Option Greeks

This page explains how to work with option Greeks in the Binomial Option Pricing Calculator.

Where to Find the Greeks

The Greeks are at the top of the Main sheet in the green cells F4-J4, next to the calculated option price.

Delta

Delta (cell F4) measures sensitivity of option price to changes in underlying price. Reaching values from -1 (deep in the money puts) to +1 (calls), the value shows the expected change in option price when underlying price increases by 1. The actual change in option price can be slightly different, as delta itself also changes when underlying price goes up or down – that is measured by the next Greek, gamma.

Gamma

Gamma (cell G4) measures sensitivity of delta to changes in underlying price. Its value shows the expected change in delta when underlying price increases by 1.

Theta

Theta (cell H4) measures sensitivity of option price to passing time. With the calculator’s default settings, its value shows how the option will change in one day (as time to expiration decreases by one day). You can change theta units and sign in the Preferences sheet (the settings named ThetaPeriods and ThetaSign) and make theta show expected option price change per week instead or per day, for example.

Vega

Vega (cell I4) measures sensitivity of option price to changes in volatility. Generally, options are more valuable with greater volatility. The vega value shows how the option price is expected to change when volatility increases by one percentage point.

Rho

Rho (cell J4) measures sensitivity of option price to changes in interest rate. As with vega and volatility, the rho value shows how much the option price will change when the risk-free interest rate increases by one percentage point.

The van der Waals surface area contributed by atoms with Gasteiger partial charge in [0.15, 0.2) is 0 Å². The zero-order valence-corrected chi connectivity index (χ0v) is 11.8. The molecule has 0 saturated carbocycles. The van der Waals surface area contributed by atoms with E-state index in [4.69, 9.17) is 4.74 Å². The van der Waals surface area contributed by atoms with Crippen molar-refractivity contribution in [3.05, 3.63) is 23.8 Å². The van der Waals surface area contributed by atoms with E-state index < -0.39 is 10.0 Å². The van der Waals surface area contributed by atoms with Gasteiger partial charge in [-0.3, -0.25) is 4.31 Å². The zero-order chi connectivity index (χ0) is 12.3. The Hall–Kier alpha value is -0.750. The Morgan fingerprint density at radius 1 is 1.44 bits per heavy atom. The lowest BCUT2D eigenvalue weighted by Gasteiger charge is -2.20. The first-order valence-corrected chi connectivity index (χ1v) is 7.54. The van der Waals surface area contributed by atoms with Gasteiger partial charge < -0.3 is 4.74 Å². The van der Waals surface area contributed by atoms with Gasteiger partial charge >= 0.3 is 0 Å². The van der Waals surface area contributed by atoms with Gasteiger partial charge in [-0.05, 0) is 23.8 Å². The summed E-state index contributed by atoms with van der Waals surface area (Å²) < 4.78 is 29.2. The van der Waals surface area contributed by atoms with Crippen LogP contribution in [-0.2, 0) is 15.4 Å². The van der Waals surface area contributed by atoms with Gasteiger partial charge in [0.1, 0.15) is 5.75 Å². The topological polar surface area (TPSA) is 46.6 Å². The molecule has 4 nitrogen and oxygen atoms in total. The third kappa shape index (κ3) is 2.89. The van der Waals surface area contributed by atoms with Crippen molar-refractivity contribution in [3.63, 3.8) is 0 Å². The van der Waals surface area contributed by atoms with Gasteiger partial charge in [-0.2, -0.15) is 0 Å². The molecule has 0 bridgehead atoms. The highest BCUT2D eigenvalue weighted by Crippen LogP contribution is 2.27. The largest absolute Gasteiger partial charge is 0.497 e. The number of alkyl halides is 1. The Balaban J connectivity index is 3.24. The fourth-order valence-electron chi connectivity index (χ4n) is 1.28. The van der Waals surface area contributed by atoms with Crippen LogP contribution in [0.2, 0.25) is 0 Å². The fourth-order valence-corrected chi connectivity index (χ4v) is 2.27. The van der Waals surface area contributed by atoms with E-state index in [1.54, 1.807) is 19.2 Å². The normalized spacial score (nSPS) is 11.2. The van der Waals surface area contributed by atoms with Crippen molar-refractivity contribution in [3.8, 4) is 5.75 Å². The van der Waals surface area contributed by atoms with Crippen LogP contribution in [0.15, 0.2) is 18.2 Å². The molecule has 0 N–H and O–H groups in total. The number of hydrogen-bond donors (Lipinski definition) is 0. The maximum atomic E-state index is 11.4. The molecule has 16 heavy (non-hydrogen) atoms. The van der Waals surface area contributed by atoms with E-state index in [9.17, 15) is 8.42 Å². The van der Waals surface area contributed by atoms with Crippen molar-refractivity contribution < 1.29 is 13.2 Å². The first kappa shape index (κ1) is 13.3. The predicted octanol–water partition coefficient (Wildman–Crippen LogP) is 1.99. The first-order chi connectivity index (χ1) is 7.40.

Charting the Greeks

You can display any of the Greeks on the chart’s Y-axis and model how it is affected by the individual inputs (in the chart’s Single Line mode) or a combination of them (in the Scenario Analysis mode).

For instance, you can show deltas for different strikes.

Or, in Scenario Analysis, you can model how the option’s gamma will change with stock price, depending on which strike you choose.

Any combination of inputs and Greeks will work.

How Binomial Models Calculate the Greeks

With binomial models, some of the Greeks can be calculated in two different ways.

Calculating Greeks from Binomial Trees

The easier and faster method is to calculate the Greeks directly from different nodes of the binomial trees. It works for delta, gamma, and sometimes (in the Cox-Ross-Rubinstein model) for theta.

Delta can be calculated from the two nodes in step 1 (one step up and one step down from the initial underlying price) as the difference between option prices divided by the difference in underlying prices.

Gamma can be calculated as the difference between deltas at the two nodes in step 1 divided by the difference in underlying prices. The delta at each step 1 node is calculated again as difference in option prices divided by the difference in underlying prices, this time using step 2 nodes (always the node up and down from the particular step 1 node).